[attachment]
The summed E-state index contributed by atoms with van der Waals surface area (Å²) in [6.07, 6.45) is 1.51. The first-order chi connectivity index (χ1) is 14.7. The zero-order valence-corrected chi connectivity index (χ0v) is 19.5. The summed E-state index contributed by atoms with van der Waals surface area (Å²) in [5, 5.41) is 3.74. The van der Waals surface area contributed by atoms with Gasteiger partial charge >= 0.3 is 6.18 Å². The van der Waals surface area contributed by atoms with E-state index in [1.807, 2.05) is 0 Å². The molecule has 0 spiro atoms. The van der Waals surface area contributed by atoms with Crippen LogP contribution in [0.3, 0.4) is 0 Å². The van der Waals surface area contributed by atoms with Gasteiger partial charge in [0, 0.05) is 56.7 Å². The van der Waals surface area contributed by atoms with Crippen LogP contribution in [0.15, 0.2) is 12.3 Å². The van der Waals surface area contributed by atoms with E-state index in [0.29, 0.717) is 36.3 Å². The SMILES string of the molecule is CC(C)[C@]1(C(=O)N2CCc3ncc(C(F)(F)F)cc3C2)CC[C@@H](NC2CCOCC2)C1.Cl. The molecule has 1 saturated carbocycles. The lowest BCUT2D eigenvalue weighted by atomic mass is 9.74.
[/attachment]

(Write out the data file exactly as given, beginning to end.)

The summed E-state index contributed by atoms with van der Waals surface area (Å²) in [6.07, 6.45) is 1.51. The first-order chi connectivity index (χ1) is 14.7. The zero-order valence-corrected chi connectivity index (χ0v) is 19.5. The summed E-state index contributed by atoms with van der Waals surface area (Å²) in [5, 5.41) is 3.74. The van der Waals surface area contributed by atoms with Gasteiger partial charge >= 0.3 is 6.18 Å². The van der Waals surface area contributed by atoms with E-state index in [1.807, 2.05) is 0 Å². The molecule has 0 spiro atoms. The van der Waals surface area contributed by atoms with Crippen LogP contribution in [0.3, 0.4) is 0 Å². The van der Waals surface area contributed by atoms with Gasteiger partial charge in [0, 0.05) is 56.7 Å². The van der Waals surface area contributed by atoms with Crippen LogP contribution in [0.15, 0.2) is 12.3 Å². The van der Waals surface area contributed by atoms with E-state index in [0.29, 0.717) is 36.3 Å². The SMILES string of the molecule is CC(C)[C@]1(C(=O)N2CCc3ncc(C(F)(F)F)cc3C2)CC[C@@H](NC2CCOCC2)C1.Cl. The molecule has 1 saturated carbocycles. The lowest BCUT2D eigenvalue weighted by atomic mass is 9.74.